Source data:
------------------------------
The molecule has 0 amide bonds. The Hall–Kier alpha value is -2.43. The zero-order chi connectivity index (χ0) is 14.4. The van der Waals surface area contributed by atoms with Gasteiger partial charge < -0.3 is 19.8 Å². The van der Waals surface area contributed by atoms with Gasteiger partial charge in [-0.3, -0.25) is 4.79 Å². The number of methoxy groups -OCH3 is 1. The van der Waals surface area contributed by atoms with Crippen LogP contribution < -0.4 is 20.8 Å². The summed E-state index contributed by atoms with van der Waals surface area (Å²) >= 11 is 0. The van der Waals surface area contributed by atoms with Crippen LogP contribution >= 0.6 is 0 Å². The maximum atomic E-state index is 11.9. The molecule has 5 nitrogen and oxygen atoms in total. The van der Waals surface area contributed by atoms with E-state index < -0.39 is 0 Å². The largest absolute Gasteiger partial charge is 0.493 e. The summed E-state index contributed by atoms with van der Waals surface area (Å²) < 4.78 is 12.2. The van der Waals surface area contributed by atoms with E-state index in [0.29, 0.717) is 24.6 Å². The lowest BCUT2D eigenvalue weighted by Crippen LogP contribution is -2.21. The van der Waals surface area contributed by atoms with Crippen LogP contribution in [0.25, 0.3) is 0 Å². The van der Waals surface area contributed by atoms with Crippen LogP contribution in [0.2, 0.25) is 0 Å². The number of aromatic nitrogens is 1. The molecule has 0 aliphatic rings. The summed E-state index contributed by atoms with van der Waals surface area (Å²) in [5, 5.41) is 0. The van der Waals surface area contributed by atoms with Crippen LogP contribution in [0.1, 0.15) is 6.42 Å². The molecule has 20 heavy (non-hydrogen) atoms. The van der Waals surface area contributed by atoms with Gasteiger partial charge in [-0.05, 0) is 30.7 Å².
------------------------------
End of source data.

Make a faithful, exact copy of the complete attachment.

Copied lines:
The molecule has 0 amide bonds. The Hall–Kier alpha value is -2.43. The zero-order chi connectivity index (χ0) is 14.4. The van der Waals surface area contributed by atoms with Gasteiger partial charge < -0.3 is 19.8 Å². The van der Waals surface area contributed by atoms with Gasteiger partial charge in [-0.3, -0.25) is 4.79 Å². The number of methoxy groups -OCH3 is 1. The van der Waals surface area contributed by atoms with Crippen LogP contribution < -0.4 is 20.8 Å². The summed E-state index contributed by atoms with van der Waals surface area (Å²) >= 11 is 0. The van der Waals surface area contributed by atoms with Crippen LogP contribution >= 0.6 is 0 Å². The maximum atomic E-state index is 11.9. The molecule has 5 nitrogen and oxygen atoms in total. The van der Waals surface area contributed by atoms with E-state index < -0.39 is 0 Å². The largest absolute Gasteiger partial charge is 0.493 e. The summed E-state index contributed by atoms with van der Waals surface area (Å²) < 4.78 is 12.2. The van der Waals surface area contributed by atoms with E-state index in [0.29, 0.717) is 24.6 Å². The lowest BCUT2D eigenvalue weighted by Crippen LogP contribution is -2.21. The van der Waals surface area contributed by atoms with Crippen LogP contribution in [0.25, 0.3) is 0 Å². The van der Waals surface area contributed by atoms with Crippen LogP contribution in [0.2, 0.25) is 0 Å². The number of aromatic nitrogens is 1. The molecule has 0 aliphatic rings. The summed E-state index contributed by atoms with van der Waals surface area (Å²) in [5, 5.41) is 0. The van der Waals surface area contributed by atoms with Crippen LogP contribution in [0.1, 0.15) is 6.42 Å². The molecule has 20 heavy (non-hydrogen) atoms. The van der Waals surface area contributed by atoms with Gasteiger partial charge in [-0.05, 0) is 30.7 Å².